For all their reputation as “wreckers of civilisation”, by 1979 the original industrial quartet had gotten some of the confrontation out of their system and were exploring a wider range of expression. Chris and Cosey were getting more into their electronics, evident on the pure electropop of Hot on the Heels of Love and Walkabout’s jolly sequenced synth. Of course, it wouldn’t be TG if it was all “very friendly”, so Persuasion and Six Six Sixties see Genesis P-Orridge letting in various shades of creepiness. Peter Christopherson must be responsible for some of the sleaziness too, of course.
Double CD reissue, with a disc’s worth of live tracks from 1979.
9/10 Ant Staff review, 11 November 2011
This 1979 masterpiece is probably the most well known LP in the TG catalogue. Probably due to the cheeky title and iconic cover art. Such a pretty location for one of the worlds most popular suicide spots - Beachy Head. The irony of the cover shot was made clearer by a later issue of the album featuring a dead body nestled beneath the band. So anyway this is thee remastered reissue of the third full length from the “Wreckers Of Civilization” and for many listeners is their most immediately accessible sonic statement.
Chris Carter's contribution here is huge although you've got to love Genesis's credit as “Vibe Master”. Carter handled the drum and rhythm programming as well as the sequencing and in turn managed to influence a whole wave of dance music producers from Chicago through to Detroit. His role in the creation of house and techno cannot be over emphasised (see 'Hot On The Heels Of Love'). The album begins with sparse downtempo drum machine beats and Cosey's wonky cornet sounds of the title track, along with the slightly comical vocals from Gen who repeats the phrases “Jazz” and “Nice”. These were of course single word catchphrases later nicked by The Fast Show. 'Beachy Head' is way darker with the sound of gulls squawking in the distance beneath sinister electronics which immediately have you imagining some poor bugger walking up to the edge of the cliff side, the weight of the world on their shoulders, ready to take the plunge of no return. Then comes 'Still Walking', perhaps they had a change of heart? The mood is more upbeat yet completely tormented with whirring disorientating sonics and Gen's deadpan, barely decipherable narrative. Then there's Cosey's vocal overlaid and the feeling is one of an internal conversation/battle.
'Tanith' has a sort of cartoonish bass wobble with bell chimes and lots of heavily processed electronics shifting from channel to channel. It's like jazz funk being played by four year old children in the year 3000 with high tech gear at their disposal. Then 'Convincing People' sounds like Georgio Moroder overdosed on Valium while being tormented by aliens as Genesis gives a suitably deranged vocal performance. 'Exotica' has lots of very high pitched frequencies that pulsate away like robotic crickets amongst gloomy drones, insectoid ticking and melodic bell chimes, the overall effect sounds quite pretty but is somehow simultaneously unnerving.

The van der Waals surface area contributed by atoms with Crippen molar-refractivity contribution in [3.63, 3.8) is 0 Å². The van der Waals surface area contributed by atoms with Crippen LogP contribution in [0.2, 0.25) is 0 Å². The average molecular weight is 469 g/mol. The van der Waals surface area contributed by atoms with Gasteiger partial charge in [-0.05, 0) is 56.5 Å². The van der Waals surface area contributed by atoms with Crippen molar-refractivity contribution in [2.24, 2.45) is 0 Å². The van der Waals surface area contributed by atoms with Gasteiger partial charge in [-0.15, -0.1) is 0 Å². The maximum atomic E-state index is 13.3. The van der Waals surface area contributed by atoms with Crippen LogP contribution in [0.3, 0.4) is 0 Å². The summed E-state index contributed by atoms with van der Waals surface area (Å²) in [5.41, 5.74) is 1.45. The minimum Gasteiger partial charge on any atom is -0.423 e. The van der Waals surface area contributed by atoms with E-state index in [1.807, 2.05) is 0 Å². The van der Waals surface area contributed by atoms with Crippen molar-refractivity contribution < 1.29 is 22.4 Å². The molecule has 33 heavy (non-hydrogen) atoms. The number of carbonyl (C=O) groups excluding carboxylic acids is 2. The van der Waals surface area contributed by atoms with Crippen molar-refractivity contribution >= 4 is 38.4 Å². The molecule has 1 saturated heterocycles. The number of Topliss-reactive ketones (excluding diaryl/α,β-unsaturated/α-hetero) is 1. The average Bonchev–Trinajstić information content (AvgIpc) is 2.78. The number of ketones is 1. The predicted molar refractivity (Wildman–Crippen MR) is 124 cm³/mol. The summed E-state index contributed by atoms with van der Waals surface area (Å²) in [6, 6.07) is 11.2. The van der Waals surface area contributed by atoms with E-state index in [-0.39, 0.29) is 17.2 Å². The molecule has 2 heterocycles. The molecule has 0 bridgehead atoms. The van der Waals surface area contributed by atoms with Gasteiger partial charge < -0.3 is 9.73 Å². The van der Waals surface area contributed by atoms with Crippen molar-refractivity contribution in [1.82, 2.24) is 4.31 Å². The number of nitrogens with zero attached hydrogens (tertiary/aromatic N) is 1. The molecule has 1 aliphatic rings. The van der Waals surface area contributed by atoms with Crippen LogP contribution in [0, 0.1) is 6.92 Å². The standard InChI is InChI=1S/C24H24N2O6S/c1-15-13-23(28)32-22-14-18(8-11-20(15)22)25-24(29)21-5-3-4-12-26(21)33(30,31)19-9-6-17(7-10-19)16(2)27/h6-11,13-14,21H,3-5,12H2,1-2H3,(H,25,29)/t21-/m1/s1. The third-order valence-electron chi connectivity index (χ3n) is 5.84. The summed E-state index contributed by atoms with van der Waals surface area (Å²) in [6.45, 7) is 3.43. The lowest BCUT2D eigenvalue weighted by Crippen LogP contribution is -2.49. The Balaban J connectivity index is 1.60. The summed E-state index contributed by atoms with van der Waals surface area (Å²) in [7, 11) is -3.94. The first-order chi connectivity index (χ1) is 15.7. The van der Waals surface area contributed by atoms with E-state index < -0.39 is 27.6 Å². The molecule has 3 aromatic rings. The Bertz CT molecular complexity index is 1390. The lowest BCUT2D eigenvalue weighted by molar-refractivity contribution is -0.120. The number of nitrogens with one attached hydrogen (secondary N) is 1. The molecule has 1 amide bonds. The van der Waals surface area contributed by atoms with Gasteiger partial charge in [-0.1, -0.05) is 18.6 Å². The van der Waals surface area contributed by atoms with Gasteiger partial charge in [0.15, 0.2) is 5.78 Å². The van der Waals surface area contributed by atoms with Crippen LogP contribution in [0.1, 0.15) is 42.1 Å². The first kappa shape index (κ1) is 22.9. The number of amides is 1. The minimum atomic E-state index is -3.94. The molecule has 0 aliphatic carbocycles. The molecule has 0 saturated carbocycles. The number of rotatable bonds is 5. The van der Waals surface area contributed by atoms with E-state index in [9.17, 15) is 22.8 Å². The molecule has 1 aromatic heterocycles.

'Hot On The Heels Of Love' is up next and takes Carter's pop and disco influences and combines them with his technological expertise, add Cosey's sensual vocal, a 4/4 beat and you have a blueprint for many records which come out today. A timeless track, like 'United' displaying the multi-faceted interests and capabilities of TG. What's particularly interesting about this track is how it took mainstream influences, spun them around and re-sold them back. A testament to how creativity in the underground can inspire popular culture. The awesome 'Persuasion' lyrically carries the same theme as 'Convincing People' and 'Discipline' referencing Burroughs's literature about control and features the eternal lyrics, “I've got a biscuit tin, to keep your panties in”. It's a dark number to say the least but I can't help but chuckle to myself every time I hear it. You've only to listen to Chris Carters stunning all-time classic 'The Space Between' to realise who is at the helm on 'Walkabout', a majestic and evocative slab of superior, gorgeous synthesizer music. Don't get too comfortable though because the industrial grind and chug of 'What A Day' is about to remind you how much you hated working in the pressing shop of that cat flap factory you worked at when you were sixteen years old. The clanking, repetitive mechanical rhythms went on to influence what industrial music would become in its second wave and is the sound most would associate with the genre.
Although that sound is not at all present in the majority of TG's work. Monte Cazazza coined the phrase but I feel the term has become somewhat distorted over the years. Anyway as the vocal gradually becomes smothered in effects it adds to the nightmarish vibes. The record concludes with one of my personal favourite sets of lyrics from Genesis “I am one of the injured, dissolving like an injured dog, my wasted limbs get smaller. Pain is a stimulus of pain, but then of course nothing is pure...” etc. Along with grubby, doomy guitar 'Six Six Sixties' is total class and even made it onto the 'Greatest Hits - Entertainment Through Pain' album as did three other tracks from this very LP. That compilation is also about to be reissued but hold tight as the absolutely crushing “Heathen Earth' is up next to pummel you into oblivion. Am I 'Convincing People' to buy these records? Have you no 'Discipline'? Maybe you need some 'Persuasion'?
This album is amazing. Is it worth the remaster? I have the Fetish edition
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